Faceoff: Who wins out, Rangers or Flyers?

Editor's note: The regular season wraps up Sunday, and ESPN.com's Scott Burnside and Pierre LeBrun look at the teams on the bubble and what they need to do to qualify for the postseason dance and/or playoff position.

Friday's clinching scenarios: Rangers, Flyers play … Habs, B's watch and wait

Scott Burnside: Hello, my friend. Welcome to the last weekend of the regular season. Many will bemoan the mediocrity of the playoff race in the Eastern Conference, but I prefer to look at the drama set to unfold this weekend even if all the teams left looking for playoff spots at the bottom of the bracket are in many ways junk.

With Montreal losing in Carolina on Thursday and the Bruins coming up big at home against Buffalo, it puts even more emphasis on the home-and-home clash between the Flyers and the New York Rangers on Friday (MSG) and Sunday (Philadelphia). The Rangers need to win both games, at least one in regulation, to overtake the Flyers or have a chance of reeling in either Boston or Montreal. They will face a Flyers team that has played well of late and may get Jeff Carter back in the lineup. Henrik Lundqvist will have to be at his best, and if he is, it will put more pressure on Brian Boucher in the Philly goal. Should be a ton of fun.

Pierre LeBrun: Playoff hockey before the playoffs. I spoke with Flyers forward Daniel Briere on Thursday, and you could sense the excitement at the other end of the phone line.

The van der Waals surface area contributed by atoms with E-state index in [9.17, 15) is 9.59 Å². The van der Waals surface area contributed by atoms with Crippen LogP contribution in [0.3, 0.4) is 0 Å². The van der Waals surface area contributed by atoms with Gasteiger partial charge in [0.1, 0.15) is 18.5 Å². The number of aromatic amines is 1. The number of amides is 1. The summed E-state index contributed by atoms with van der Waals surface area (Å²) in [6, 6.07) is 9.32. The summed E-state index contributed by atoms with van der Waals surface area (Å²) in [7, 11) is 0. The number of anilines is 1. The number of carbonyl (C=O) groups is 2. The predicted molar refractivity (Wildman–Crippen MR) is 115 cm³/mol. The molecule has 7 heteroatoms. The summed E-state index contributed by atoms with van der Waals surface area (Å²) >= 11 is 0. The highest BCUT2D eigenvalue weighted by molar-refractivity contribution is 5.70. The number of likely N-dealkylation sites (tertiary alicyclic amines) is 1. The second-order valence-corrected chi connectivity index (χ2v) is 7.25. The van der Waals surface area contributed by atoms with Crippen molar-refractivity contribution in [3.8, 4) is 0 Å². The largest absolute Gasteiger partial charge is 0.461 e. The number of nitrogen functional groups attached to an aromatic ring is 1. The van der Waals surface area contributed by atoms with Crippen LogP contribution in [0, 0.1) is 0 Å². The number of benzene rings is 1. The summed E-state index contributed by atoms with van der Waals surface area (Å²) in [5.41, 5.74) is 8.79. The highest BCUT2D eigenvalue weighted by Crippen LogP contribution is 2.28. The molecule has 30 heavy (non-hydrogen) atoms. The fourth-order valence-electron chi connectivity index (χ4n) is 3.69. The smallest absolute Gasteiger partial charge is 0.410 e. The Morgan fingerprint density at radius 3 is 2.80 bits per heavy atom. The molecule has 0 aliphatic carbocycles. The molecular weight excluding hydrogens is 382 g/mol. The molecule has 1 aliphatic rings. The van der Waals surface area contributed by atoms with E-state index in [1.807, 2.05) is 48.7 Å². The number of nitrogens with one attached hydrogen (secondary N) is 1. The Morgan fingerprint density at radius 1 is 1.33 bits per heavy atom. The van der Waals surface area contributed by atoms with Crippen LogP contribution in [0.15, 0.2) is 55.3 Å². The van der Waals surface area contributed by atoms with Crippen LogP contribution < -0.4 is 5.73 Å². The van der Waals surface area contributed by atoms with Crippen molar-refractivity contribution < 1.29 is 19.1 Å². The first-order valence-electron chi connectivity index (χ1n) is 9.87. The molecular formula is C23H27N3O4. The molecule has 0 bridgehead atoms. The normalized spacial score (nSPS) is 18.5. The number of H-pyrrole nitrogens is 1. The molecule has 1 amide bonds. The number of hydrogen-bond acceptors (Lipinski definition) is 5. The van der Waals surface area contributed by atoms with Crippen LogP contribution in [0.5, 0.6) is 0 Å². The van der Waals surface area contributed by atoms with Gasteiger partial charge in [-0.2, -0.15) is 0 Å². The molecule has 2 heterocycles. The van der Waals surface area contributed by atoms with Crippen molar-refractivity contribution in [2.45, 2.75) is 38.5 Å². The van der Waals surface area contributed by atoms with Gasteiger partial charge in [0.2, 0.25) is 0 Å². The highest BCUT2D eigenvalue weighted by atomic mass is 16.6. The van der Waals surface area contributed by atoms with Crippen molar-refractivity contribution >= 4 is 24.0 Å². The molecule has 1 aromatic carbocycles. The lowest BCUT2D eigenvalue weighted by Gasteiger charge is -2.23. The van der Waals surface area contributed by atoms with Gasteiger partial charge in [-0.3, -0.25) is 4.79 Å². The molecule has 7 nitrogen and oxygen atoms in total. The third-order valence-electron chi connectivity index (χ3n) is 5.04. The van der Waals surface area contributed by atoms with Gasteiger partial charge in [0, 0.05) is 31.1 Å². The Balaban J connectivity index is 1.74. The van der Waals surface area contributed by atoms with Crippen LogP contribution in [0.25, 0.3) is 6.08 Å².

"What I like about the situation is that we put ourselves in control of our own destiny," Briere told me. "But there's no doubt that this is a great weekend to be a hockey player and to be a fan of hockey. It's coming down to the last two games, but hopefully we can close it out Friday night in New York. We're all pretty excited. These are the games we live to play hockey for. It should be a fun two-game series with the Rangers."

Yes, they are in control of their own destiny, but you have to wonder how such a talented team as the Flyers is in this position to begin with. The injuries to their two starting goalies are the most obvious reason, but you can't cover it all with that. Even Briere admitted he's surprised they're in this spot in the last weekend of the regular season.

"Nobody expected us to be in this position, not even ourselves," Briere said. "The good thing is that we know we have a dangerous team and a team that can do a lot of damage. Everything can change. If we can get on a roll, play well and hopefully get into the playoffs with confidence and make it happen in the playoffs, nobody is going to remember how we played in November, December and March. That's the great thing about hockey -- you always have a chance to redeem yourself. We have to take it. This will be our last chance for the season."

Of course, the same holds true for the Rangers. They've got a shot at redeeming what has been a frustrating season for their fans.